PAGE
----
The ClientWise Blog

Hedge Funds Set To Barrel into Wealth Management Space

Posted by Amy Buttell on Aug 30, 2012, 9:48:00 AM

Financial Advisors…brace yourselves for more competition!
Come mid-Fall, hedge funds could be pitching their services to wealth management clients with alluring commercials, billboards, brochures, websites and social networking. That’s because the JOBS Act, passed by Congress and signed into law in April, opened the door to hedge fund advertising. The Securities and Exchange Commission on Wednesday published rules governing this shift and opened a 30-day comment period.

In writing rules about hedge fund advertising, the SEC opened the door wide. If the rules are approved as published, hedge funds will operate under virtually no advertising restrictions, a major change from the rules that shrouded them in secrecy since the Great Depression. Under the old rules, hedge funds could only solicit wealthy investors that they had a previous relationship with, regulations designed to protect Main Street investors from inappropriate risks.

While only “accredited” investors – those with more than $1 million in assets, excluding primary residences or those who earn in excess of $200,000 a year – will be allowed to invest in hedge funds, information about hedge funds will be much more widely available to all investors. And because hedge funds are restricted to only the wealthy, it is very likely that many will be targeting the same client base as wealth managers.

Because they haven’t been able to advertise, hedge funds will likely need some lead time to get their branding, advertising, marketing, public relations and social media campaigns up and running. That gives savvy wealth managers the opportunity to do two things:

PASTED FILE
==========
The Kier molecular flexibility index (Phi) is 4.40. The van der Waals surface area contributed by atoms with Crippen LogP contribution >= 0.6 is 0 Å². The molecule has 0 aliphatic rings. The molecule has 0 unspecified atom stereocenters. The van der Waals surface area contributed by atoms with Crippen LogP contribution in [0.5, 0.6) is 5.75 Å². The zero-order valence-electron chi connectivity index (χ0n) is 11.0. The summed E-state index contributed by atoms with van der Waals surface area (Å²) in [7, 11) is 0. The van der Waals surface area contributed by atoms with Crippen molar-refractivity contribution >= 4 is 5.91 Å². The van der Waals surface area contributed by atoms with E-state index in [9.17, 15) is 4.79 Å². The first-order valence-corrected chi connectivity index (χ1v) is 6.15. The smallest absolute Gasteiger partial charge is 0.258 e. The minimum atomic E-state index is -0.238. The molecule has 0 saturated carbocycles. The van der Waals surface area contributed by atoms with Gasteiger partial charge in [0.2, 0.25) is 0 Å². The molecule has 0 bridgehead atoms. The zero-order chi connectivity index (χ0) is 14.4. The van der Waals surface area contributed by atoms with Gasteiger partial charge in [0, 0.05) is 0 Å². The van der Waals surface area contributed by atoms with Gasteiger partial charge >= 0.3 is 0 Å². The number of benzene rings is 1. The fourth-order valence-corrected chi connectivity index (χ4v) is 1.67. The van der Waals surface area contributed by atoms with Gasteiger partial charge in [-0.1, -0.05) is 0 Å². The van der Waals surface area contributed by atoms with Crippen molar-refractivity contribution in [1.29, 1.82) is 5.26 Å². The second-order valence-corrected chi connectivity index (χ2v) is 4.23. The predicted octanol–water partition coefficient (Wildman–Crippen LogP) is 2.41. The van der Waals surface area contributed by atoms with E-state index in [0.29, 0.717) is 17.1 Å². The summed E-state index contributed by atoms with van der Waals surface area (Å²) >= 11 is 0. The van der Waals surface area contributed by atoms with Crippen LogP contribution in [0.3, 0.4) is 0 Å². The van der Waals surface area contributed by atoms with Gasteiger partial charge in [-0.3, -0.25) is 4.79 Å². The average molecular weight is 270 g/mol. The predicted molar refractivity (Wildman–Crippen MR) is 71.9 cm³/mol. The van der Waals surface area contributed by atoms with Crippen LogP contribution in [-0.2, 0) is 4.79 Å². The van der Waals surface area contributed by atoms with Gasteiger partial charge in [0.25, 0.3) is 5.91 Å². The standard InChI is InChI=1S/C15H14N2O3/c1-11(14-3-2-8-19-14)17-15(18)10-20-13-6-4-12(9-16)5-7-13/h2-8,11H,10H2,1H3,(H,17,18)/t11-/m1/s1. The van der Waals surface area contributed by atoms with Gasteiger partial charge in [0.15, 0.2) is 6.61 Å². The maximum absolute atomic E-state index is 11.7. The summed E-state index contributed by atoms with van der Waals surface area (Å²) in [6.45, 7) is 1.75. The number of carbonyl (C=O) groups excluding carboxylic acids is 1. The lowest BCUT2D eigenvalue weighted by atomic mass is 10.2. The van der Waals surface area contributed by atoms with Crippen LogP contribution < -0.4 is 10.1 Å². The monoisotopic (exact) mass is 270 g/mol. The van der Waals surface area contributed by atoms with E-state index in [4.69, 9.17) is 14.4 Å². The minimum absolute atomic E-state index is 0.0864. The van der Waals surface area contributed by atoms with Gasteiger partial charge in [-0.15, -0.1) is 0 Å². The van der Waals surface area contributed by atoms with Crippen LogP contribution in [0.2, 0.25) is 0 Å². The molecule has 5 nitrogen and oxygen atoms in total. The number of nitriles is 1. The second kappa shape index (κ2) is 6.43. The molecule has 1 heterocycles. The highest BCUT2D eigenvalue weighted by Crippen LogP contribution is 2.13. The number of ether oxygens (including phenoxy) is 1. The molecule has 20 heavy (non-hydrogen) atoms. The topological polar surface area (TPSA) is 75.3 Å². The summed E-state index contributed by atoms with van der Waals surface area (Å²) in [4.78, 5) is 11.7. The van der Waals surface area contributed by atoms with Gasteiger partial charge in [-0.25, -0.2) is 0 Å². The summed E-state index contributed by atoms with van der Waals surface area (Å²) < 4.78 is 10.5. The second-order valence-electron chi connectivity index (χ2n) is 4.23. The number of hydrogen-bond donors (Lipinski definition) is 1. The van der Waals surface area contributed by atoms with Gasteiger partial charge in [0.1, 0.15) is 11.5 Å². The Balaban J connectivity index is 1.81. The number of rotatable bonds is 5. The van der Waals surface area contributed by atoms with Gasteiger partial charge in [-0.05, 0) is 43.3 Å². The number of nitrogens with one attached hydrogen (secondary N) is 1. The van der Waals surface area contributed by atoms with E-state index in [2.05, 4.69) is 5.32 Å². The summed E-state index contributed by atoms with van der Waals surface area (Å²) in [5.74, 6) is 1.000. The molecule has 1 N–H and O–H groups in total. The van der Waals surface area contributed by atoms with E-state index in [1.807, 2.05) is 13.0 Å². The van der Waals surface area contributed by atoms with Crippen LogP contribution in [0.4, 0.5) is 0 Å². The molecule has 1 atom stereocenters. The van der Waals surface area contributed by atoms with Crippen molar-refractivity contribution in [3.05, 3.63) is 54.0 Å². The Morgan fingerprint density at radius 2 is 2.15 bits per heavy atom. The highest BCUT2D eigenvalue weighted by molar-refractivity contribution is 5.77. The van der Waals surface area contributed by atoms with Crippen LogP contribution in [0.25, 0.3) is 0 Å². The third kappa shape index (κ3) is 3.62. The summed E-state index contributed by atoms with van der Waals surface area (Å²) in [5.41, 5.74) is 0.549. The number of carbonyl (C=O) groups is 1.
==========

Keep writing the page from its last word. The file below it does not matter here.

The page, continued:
• Take steps to further define their own brands, value proposition and marketing plans to clearly articulate their value propositions to their clients and prospective clients.
  • Educate themselves about the new investment alternatives available to wealth managers and high net worth investors.

This is important because hedge funds, unrestrained by regulators in the area of advertising, are hungry for the same types of clients that have been the exclusive providence of wealth managers, financial advisors and brokers. In the absence of a clearly defined and articulated value proposition, clients and prospective clients may be attracted to the messages of hedge funds that promise access to alternative investments that may improve portfolio performance.

That’s the danger. The opportunity is that savvy wealth managers can act as a trusted source of information about the JOBS Act, hedge funds and the value of alternative investments can solidify their value proposition with clients and potential clients. Client education about these opportunities, coupled with a timely portfolio review with a view towards the suitability – or lack thereof – of alternative investments, is a good potential tool to further demonstrate the value of working with a wealth manager to clients, potential clients and even trusted professional advocates.


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Topics: Business and Operations Management, Marketing Approach